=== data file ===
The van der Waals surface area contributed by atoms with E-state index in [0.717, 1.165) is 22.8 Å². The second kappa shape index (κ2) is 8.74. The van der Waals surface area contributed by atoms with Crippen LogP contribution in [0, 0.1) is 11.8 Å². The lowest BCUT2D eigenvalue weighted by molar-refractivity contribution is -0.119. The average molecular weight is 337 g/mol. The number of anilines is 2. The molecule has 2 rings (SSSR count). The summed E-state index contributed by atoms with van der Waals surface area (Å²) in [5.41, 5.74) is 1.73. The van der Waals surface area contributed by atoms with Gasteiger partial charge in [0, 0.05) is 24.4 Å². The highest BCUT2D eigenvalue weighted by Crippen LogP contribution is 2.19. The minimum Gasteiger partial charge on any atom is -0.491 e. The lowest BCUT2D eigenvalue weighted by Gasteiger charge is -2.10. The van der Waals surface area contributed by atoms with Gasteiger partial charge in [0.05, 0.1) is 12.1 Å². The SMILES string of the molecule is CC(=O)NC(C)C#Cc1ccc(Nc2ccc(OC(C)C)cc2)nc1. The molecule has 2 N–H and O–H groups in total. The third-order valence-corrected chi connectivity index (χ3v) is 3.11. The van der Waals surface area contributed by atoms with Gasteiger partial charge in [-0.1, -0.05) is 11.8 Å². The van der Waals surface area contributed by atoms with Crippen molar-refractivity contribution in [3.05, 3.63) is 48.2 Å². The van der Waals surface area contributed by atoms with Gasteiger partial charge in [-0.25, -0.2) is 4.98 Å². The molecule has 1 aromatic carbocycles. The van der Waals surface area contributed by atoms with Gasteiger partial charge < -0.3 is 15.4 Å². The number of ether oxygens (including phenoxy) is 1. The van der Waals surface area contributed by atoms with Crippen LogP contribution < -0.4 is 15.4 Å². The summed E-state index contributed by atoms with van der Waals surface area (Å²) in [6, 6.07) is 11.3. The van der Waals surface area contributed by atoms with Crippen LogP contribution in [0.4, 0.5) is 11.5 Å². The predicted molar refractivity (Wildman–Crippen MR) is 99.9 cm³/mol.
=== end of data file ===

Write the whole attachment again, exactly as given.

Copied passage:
The van der Waals surface area contributed by atoms with E-state index in [0.717, 1.165) is 22.8 Å². The second kappa shape index (κ2) is 8.74. The van der Waals surface area contributed by atoms with Crippen LogP contribution in [0, 0.1) is 11.8 Å². The lowest BCUT2D eigenvalue weighted by molar-refractivity contribution is -0.119. The average molecular weight is 337 g/mol. The number of anilines is 2. The molecule has 2 rings (SSSR count). The summed E-state index contributed by atoms with van der Waals surface area (Å²) in [5.41, 5.74) is 1.73. The van der Waals surface area contributed by atoms with Gasteiger partial charge in [0, 0.05) is 24.4 Å². The highest BCUT2D eigenvalue weighted by Crippen LogP contribution is 2.19. The minimum Gasteiger partial charge on any atom is -0.491 e. The lowest BCUT2D eigenvalue weighted by Gasteiger charge is -2.10. The van der Waals surface area contributed by atoms with Gasteiger partial charge in [0.05, 0.1) is 12.1 Å². The SMILES string of the molecule is CC(=O)NC(C)C#Cc1ccc(Nc2ccc(OC(C)C)cc2)nc1. The molecule has 2 N–H and O–H groups in total. The third-order valence-corrected chi connectivity index (χ3v) is 3.11. The van der Waals surface area contributed by atoms with Gasteiger partial charge in [-0.1, -0.05) is 11.8 Å². The van der Waals surface area contributed by atoms with Crippen molar-refractivity contribution in [3.05, 3.63) is 48.2 Å². The van der Waals surface area contributed by atoms with Gasteiger partial charge in [-0.25, -0.2) is 4.98 Å². The molecule has 1 aromatic carbocycles. The van der Waals surface area contributed by atoms with Gasteiger partial charge < -0.3 is 15.4 Å². The number of ether oxygens (including phenoxy) is 1. The van der Waals surface area contributed by atoms with Crippen LogP contribution < -0.4 is 15.4 Å². The summed E-state index contributed by atoms with van der Waals surface area (Å²) in [6, 6.07) is 11.3. The van der Waals surface area contributed by atoms with Crippen LogP contribution in [0.4, 0.5) is 11.5 Å². The predicted molar refractivity (Wildman–Crippen MR) is 99.9 cm³/mol.